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Falcon Fire Protection District (FFPD)

FFPD March meeting

By Jon Huang

The Falcon Fire Protection District held its monthly board meeting March 20 at the Falcon Fire Administration Building on 7030 Old Meridian Road. Joan Fritsche, attorney, attended remotely; Steve Podell, secretary; Dan Kupferer, vice president; James Reid, president; Ray Hawkins, treasurer; Trent Harwig, chief, attended. Tom Kerby, assistant secretary was absent and excused.

The February minutes were unanimously approved.

Treasurers report

Harwig presented the report.

Through the end of February 2024, 16.4% of the fiscal year was completed. General fund revenues were 2% under, which is not uncommon since property tax revenue has yet to be received. Specific ownership tax revenue was over at 18%. Across all category lines, the department was at 19% budgeted expenses, which is expected because of early year expected high-dollar expenses like insurance.                   

Regarding the ambulance transport fund, across all revenue lines, they were at 23% of revenue for the year. Transport fees were slightly over at 18%. Ambulance fund expenses were under at 10%.

The capital projects fund showed 25% of budgeted revenues. Expenditures were at 5% from the minimum lease purchase payment.

The rural water fund showed no expenditures.

Of note, Harwig highlighted the budgeted revenue losses from Senate Bill 238 and SB 001, which reduced property tax revenues. As of now, they had budgeted to receive 90% and 100% of the lost amounts from the state via backfilled funds and are on track to meet those targets. They were still waiting to receive these amounts from the state.

The treasurer’s report was unanimously approved.

Staff report

Deputy Chief Jeff Petersma presented the operations report

Through January 2024, there was a total of 367 calls. The average response times remained stable. Mutual aid given and received were stable. The ambulance aid report showed no remarkable changes.

January and February logged 48 reserve hours, respectively.

Chief Jon Webb presented the EMS report.

For February, 177 patients were seen, of which 124 patients were transported with an average cash per trip of $759.06. Year to date showed 273 transports, with a cash per trip of $679.74. The 24-month totals were not remarkable. The payer mix remained stable.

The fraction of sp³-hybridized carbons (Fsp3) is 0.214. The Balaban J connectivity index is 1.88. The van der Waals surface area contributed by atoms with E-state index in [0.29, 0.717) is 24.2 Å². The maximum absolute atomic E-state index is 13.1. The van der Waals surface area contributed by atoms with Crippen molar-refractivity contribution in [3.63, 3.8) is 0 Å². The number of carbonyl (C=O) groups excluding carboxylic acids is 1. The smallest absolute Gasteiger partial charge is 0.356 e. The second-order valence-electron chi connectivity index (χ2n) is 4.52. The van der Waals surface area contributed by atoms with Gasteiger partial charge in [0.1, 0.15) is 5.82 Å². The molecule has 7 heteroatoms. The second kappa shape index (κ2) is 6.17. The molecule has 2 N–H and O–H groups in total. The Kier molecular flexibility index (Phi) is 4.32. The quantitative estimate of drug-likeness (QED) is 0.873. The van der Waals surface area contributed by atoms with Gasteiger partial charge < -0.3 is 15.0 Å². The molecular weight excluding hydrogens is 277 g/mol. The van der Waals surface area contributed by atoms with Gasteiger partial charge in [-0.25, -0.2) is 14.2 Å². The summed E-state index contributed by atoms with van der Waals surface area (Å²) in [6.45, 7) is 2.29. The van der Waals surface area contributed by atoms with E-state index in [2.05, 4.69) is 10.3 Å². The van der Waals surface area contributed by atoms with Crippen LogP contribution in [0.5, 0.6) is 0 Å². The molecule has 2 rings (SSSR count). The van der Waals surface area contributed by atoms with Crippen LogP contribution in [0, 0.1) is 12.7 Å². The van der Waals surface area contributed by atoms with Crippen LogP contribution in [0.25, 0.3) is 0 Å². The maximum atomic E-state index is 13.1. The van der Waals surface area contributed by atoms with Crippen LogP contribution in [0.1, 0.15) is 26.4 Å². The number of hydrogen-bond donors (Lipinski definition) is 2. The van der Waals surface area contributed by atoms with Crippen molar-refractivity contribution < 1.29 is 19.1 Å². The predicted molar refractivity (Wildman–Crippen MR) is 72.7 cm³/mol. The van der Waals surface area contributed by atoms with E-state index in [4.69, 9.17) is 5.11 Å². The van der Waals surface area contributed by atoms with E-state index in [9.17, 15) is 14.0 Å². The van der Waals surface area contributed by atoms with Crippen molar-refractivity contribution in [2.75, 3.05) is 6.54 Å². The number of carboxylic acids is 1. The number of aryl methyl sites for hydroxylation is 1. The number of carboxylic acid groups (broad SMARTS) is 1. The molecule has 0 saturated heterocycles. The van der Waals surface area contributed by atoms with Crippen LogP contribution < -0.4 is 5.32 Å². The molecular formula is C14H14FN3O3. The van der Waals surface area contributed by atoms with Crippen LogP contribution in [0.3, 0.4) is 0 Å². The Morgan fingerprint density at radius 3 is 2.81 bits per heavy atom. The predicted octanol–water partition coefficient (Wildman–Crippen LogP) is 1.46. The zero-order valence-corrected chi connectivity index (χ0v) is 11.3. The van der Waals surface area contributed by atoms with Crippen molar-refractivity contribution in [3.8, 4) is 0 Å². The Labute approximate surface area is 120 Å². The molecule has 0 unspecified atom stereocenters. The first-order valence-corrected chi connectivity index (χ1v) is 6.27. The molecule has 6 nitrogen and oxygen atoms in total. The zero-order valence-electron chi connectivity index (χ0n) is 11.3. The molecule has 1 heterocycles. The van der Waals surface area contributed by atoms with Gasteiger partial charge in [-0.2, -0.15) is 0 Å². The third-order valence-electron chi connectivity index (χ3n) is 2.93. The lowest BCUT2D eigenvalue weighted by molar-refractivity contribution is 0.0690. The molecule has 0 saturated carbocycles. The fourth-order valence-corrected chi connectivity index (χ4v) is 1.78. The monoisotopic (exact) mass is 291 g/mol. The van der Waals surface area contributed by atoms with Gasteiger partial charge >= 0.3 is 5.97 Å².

Kupferer asked Webb about Colorado Springs potentially transitioning to their own ambulances. Webb recently fielded a call from Jim Webber, the ambulance contract administrator with the Colorado Springs Fire Department, and answered questions from him about their billing practices. The bottom line was that right now it’s unclear what direction they will ultimately take, but given AMR’s disappointing performances in recent years, it was an ongoing consideration. Harwig said that regardless, CSFD will likely remain in a mutual aid agreement with Falcon but would be unlikely to take on any mutual aid agreement with districts east of Falcon.

Kupferer inquired about the need for a fourth ambulance. Petersma reported that based on the 1.24 transports per 24-hour shift in 2022, a high call volume year, the department was keeping up with current demands. Webb thought Cimarron Hills was likely to obtain an additional ambulance, and he didn’t think Falcon needed one at this time.

Reid requested that they keep the board updated about any ongoing developments.

Webb introduced Carl Powell as a part-time EMS instructor who is teaching community CPR classes and educational classes.

Lt. Curtis Kauffman was absent for personal reasons. The fire prevention report showed 16 inspections, 32 follow-ups, three new projects, two fire finals and two EDARPs (Electronic Development Application Review Program) for the last month. No additional updates were noted.

Maintenance building project update

Harwig met with Hammers Construction; the engineering for the metal building was done and it has been ordered. They were on schedule and will finalize the rest of their drawings to submit to regional by April 8. Groundbreaking was planned for May. The ground engineers raised the building 1 foot to make the sewer drop work, which will necessitate a grade change.

Change order No. 1 was a $69,000 decrease for the service agreement related to the design. The draw request No. 1 was a $25,256 deposit for the metal building required for delivery. Both were considered standard practices for the ongoing construction process.

The board unanimously approved both measures with the above clarifications.

Station 1 parcel/sheriffs substation update

Petersma mentioned the recent article in The Gazette about the substation, which revealed a plan to start the project in June. Harwig had discussed clarification on parking signage at the new building and the fire hydrant location. They were still awaiting three construction easements from the county.

FFPD board meetings are usually held on the third Wednesday of each month at 3 p.m. in the meeting room at Falcon Fire Administration, 7030 Old Meridian Road. 

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